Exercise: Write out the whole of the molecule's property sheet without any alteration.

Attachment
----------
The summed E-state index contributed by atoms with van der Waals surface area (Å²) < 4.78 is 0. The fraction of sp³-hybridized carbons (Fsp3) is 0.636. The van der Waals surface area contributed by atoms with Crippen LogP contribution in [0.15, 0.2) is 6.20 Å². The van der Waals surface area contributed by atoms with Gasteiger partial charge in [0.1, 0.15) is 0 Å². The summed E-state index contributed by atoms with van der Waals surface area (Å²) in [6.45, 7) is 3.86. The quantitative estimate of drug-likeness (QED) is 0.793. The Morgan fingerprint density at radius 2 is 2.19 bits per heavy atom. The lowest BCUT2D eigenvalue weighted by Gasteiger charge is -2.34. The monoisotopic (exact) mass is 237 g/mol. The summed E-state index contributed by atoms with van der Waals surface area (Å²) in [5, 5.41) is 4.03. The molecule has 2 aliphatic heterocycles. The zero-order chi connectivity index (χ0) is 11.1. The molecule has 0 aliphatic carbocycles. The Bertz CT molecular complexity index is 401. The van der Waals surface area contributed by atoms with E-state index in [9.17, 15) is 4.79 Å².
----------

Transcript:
The summed E-state index contributed by atoms with van der Waals surface area (Å²) < 4.78 is 0. The fraction of sp³-hybridized carbons (Fsp3) is 0.636. The van der Waals surface area contributed by atoms with Crippen LogP contribution in [0.15, 0.2) is 6.20 Å². The van der Waals surface area contributed by atoms with Gasteiger partial charge in [0.1, 0.15) is 0 Å². The summed E-state index contributed by atoms with van der Waals surface area (Å²) in [6.45, 7) is 3.86. The quantitative estimate of drug-likeness (QED) is 0.793. The Morgan fingerprint density at radius 2 is 2.19 bits per heavy atom. The lowest BCUT2D eigenvalue weighted by Gasteiger charge is -2.34. The monoisotopic (exact) mass is 237 g/mol. The summed E-state index contributed by atoms with van der Waals surface area (Å²) in [5, 5.41) is 4.03. The molecule has 2 aliphatic heterocycles. The zero-order chi connectivity index (χ0) is 11.1. The molecule has 0 aliphatic carbocycles. The Bertz CT molecular complexity index is 401. The van der Waals surface area contributed by atoms with E-state index in [9.17, 15) is 4.79 Å².